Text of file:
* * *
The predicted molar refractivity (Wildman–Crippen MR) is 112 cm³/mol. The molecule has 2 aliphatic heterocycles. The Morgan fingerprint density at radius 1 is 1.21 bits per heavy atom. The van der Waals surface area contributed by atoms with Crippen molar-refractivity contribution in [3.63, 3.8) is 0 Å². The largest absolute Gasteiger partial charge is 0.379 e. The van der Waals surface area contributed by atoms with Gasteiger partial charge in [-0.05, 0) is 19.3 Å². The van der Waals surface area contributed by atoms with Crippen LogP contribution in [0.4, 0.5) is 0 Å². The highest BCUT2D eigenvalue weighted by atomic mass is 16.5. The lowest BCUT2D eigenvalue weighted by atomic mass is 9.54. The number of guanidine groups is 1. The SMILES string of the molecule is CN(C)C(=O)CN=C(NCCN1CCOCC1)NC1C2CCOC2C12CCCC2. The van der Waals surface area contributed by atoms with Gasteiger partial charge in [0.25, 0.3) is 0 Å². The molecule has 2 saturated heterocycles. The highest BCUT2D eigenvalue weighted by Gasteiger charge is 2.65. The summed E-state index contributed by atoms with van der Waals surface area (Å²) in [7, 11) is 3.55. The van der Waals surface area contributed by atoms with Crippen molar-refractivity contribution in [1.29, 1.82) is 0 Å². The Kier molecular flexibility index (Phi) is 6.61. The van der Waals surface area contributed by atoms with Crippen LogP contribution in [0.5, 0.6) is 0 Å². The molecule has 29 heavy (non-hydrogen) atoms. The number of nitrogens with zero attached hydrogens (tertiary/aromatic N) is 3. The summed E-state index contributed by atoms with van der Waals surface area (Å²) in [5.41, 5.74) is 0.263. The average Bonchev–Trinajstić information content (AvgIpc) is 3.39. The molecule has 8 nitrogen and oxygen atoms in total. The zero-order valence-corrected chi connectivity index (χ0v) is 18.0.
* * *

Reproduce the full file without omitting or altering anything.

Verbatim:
The predicted molar refractivity (Wildman–Crippen MR) is 112 cm³/mol. The molecule has 2 aliphatic heterocycles. The Morgan fingerprint density at radius 1 is 1.21 bits per heavy atom. The van der Waals surface area contributed by atoms with Crippen molar-refractivity contribution in [3.63, 3.8) is 0 Å². The largest absolute Gasteiger partial charge is 0.379 e. The van der Waals surface area contributed by atoms with Gasteiger partial charge in [-0.05, 0) is 19.3 Å². The van der Waals surface area contributed by atoms with Crippen LogP contribution in [0.4, 0.5) is 0 Å². The highest BCUT2D eigenvalue weighted by atomic mass is 16.5. The lowest BCUT2D eigenvalue weighted by atomic mass is 9.54. The number of guanidine groups is 1. The SMILES string of the molecule is CN(C)C(=O)CN=C(NCCN1CCOCC1)NC1C2CCOC2C12CCCC2. The van der Waals surface area contributed by atoms with Gasteiger partial charge in [0.25, 0.3) is 0 Å². The molecule has 2 saturated heterocycles. The highest BCUT2D eigenvalue weighted by Gasteiger charge is 2.65. The summed E-state index contributed by atoms with van der Waals surface area (Å²) in [7, 11) is 3.55. The van der Waals surface area contributed by atoms with Crippen molar-refractivity contribution in [1.29, 1.82) is 0 Å². The Kier molecular flexibility index (Phi) is 6.61. The van der Waals surface area contributed by atoms with Crippen LogP contribution in [0.5, 0.6) is 0 Å². The molecule has 29 heavy (non-hydrogen) atoms. The number of nitrogens with zero attached hydrogens (tertiary/aromatic N) is 3. The summed E-state index contributed by atoms with van der Waals surface area (Å²) in [5.41, 5.74) is 0.263. The average Bonchev–Trinajstić information content (AvgIpc) is 3.39. The molecule has 8 nitrogen and oxygen atoms in total. The zero-order valence-corrected chi connectivity index (χ0v) is 18.0.